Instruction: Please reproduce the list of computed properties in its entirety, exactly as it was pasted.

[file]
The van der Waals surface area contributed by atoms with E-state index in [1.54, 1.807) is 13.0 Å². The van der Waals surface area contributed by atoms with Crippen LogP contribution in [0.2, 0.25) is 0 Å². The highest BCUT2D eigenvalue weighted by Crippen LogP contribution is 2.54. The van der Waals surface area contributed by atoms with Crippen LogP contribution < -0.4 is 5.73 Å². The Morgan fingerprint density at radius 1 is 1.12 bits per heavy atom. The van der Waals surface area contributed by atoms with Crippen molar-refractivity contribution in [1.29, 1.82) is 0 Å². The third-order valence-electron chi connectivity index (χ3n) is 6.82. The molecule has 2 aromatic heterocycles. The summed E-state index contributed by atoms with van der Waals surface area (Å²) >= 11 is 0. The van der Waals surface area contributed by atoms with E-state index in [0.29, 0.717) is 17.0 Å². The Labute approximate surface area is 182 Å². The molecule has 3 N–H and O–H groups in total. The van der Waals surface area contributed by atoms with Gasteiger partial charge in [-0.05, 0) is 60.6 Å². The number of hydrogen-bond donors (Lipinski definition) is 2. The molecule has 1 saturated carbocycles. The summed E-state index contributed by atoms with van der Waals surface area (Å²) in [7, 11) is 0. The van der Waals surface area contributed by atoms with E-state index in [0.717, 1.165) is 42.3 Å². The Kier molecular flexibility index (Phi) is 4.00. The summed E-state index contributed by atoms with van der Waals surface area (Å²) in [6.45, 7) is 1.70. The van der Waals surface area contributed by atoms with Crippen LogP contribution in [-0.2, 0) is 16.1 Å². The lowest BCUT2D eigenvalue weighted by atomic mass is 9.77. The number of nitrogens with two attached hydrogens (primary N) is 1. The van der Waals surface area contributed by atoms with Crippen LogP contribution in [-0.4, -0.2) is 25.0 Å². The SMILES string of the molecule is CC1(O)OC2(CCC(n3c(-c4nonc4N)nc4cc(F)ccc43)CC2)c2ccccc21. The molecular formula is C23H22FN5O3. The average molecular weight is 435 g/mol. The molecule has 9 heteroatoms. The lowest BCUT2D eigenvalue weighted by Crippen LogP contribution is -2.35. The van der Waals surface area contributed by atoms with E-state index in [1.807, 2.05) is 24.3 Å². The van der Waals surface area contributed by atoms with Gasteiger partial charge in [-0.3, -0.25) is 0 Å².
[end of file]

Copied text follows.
The van der Waals surface area contributed by atoms with E-state index in [1.54, 1.807) is 13.0 Å². The van der Waals surface area contributed by atoms with Crippen LogP contribution in [0.2, 0.25) is 0 Å². The highest BCUT2D eigenvalue weighted by Crippen LogP contribution is 2.54. The van der Waals surface area contributed by atoms with Crippen LogP contribution < -0.4 is 5.73 Å². The Morgan fingerprint density at radius 1 is 1.12 bits per heavy atom. The van der Waals surface area contributed by atoms with Crippen molar-refractivity contribution in [1.29, 1.82) is 0 Å². The third-order valence-electron chi connectivity index (χ3n) is 6.82. The molecule has 2 aromatic heterocycles. The summed E-state index contributed by atoms with van der Waals surface area (Å²) >= 11 is 0. The van der Waals surface area contributed by atoms with E-state index in [0.29, 0.717) is 17.0 Å². The Labute approximate surface area is 182 Å². The molecule has 3 N–H and O–H groups in total. The van der Waals surface area contributed by atoms with Gasteiger partial charge in [-0.05, 0) is 60.6 Å². The number of hydrogen-bond donors (Lipinski definition) is 2. The molecule has 1 saturated carbocycles. The summed E-state index contributed by atoms with van der Waals surface area (Å²) in [7, 11) is 0. The van der Waals surface area contributed by atoms with E-state index in [0.717, 1.165) is 42.3 Å². The Kier molecular flexibility index (Phi) is 4.00. The summed E-state index contributed by atoms with van der Waals surface area (Å²) in [6.45, 7) is 1.70. The van der Waals surface area contributed by atoms with Crippen LogP contribution in [-0.2, 0) is 16.1 Å². The lowest BCUT2D eigenvalue weighted by atomic mass is 9.77. The number of nitrogens with two attached hydrogens (primary N) is 1. The van der Waals surface area contributed by atoms with Crippen LogP contribution in [-0.4, -0.2) is 25.0 Å². The SMILES string of the molecule is CC1(O)OC2(CCC(n3c(-c4nonc4N)nc4cc(F)ccc43)CC2)c2ccccc21. The molecular formula is C23H22FN5O3. The average molecular weight is 435 g/mol. The molecule has 9 heteroatoms. The lowest BCUT2D eigenvalue weighted by Crippen LogP contribution is -2.35. The van der Waals surface area contributed by atoms with E-state index in [1.807, 2.05) is 24.3 Å². The van der Waals surface area contributed by atoms with Gasteiger partial charge in [-0.3, -0.25) is 0 Å².